27 Jun Oil companies expect incentives to make millionaire investments in oil and gas in Argentina
27/06/2016 source “América Economía”
Many oil companies are waiting for new measures to encourage the production of gas and crude oil in Argentina. The sector is experiencing a strong energy deficit and relies increasingly on imports to stock up.
According to industry sources, the country, that lost energy self-sufficiency in 2010, will import this year a record of 90 Liquefied Natural Gas shipments (LNG), in addition to receiving natural gas from Bolivia and Chile to ensure the supply. A measure that is not enough once that in May the sector had to cut the supply to industries because winter is being cooler than the previous years.
Argentina renewed a month ago an incentive plan for new natural gas projects, benefiting from an incentive price of 7,5 million US Dollars per million of BTU, which will be in force until 31 December 2018. The country currently pays an average of 5,2 Dollars per million of BTU for liquefied natural gas imports.
But another program to stimulate production in existing wells, known as “Gas Plan” which began in 2013, expires next October and as it was still not renewed, has triggered uncertainty among the investment firms.
The “shale gas” and the “tight gas” are unconventional hydrocarbons that are in a geological formation with about 30,000 square kilometres located in the province of Neuquén, known as Vaca Muerta, which could host one of the largest reserves of these hydrocarbons on the planet.
“Many companies are demanding a definition of the natural gas market for the future to decide to invest,” said a source of a company in the sector. “It is necessary that the Government establish a certain value in the coming years so that companies can define a horizon; another option is that the Government promise in some way, by some law, not to intervene in markets, allowing the freely dispose of gas”, added the same source.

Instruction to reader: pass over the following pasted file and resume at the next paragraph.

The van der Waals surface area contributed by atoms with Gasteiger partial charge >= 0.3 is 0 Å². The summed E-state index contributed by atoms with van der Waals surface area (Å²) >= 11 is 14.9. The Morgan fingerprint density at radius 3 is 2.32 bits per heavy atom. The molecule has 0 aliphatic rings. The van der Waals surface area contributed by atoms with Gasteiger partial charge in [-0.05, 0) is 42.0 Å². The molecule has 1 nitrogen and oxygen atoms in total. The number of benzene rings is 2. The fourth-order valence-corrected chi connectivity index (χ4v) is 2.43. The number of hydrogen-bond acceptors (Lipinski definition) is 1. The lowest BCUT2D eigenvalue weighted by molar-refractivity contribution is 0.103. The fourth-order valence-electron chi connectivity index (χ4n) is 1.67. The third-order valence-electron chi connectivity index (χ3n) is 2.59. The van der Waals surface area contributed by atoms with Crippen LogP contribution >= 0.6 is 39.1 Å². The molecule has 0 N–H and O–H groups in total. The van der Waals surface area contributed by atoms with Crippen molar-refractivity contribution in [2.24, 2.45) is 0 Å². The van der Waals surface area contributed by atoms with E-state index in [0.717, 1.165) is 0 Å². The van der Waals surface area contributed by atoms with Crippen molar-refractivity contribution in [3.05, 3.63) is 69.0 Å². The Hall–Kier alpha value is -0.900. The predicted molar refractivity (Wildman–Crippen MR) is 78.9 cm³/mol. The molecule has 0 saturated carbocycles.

A third source of the sector coincided on the fact that the energy industry needs more predictability.
Before the implementation of the “Gas Plan”, in the beginning of 2013, the Government paid an average of 2,3 Dollars per million of BTU, a price far below international prices, which discouraged production. Although the renewal of the plan by the government a month ago is a good sign, “is not what we are waiting,” said for its part another source of another company in the sector.
Earlier this year, the Government informed the energy companies that would pay off debts on the subsidy to the production of nearly 2,000 million Dollars with sovereign bonds. “There is a lot of debt of those 7,5 million Dollars (per million BTU) that was promised to be paid with bond; however, it still didn’t become real. What we want is to be paid what we are owed first”, said the source.
According to some analysts, the investor’s interest falls currently upon unconventional gas, both “shale” and “tight gas”, due to the incentive scheme Impelled by the Government, but the payment with bonds is not a good sign for the market.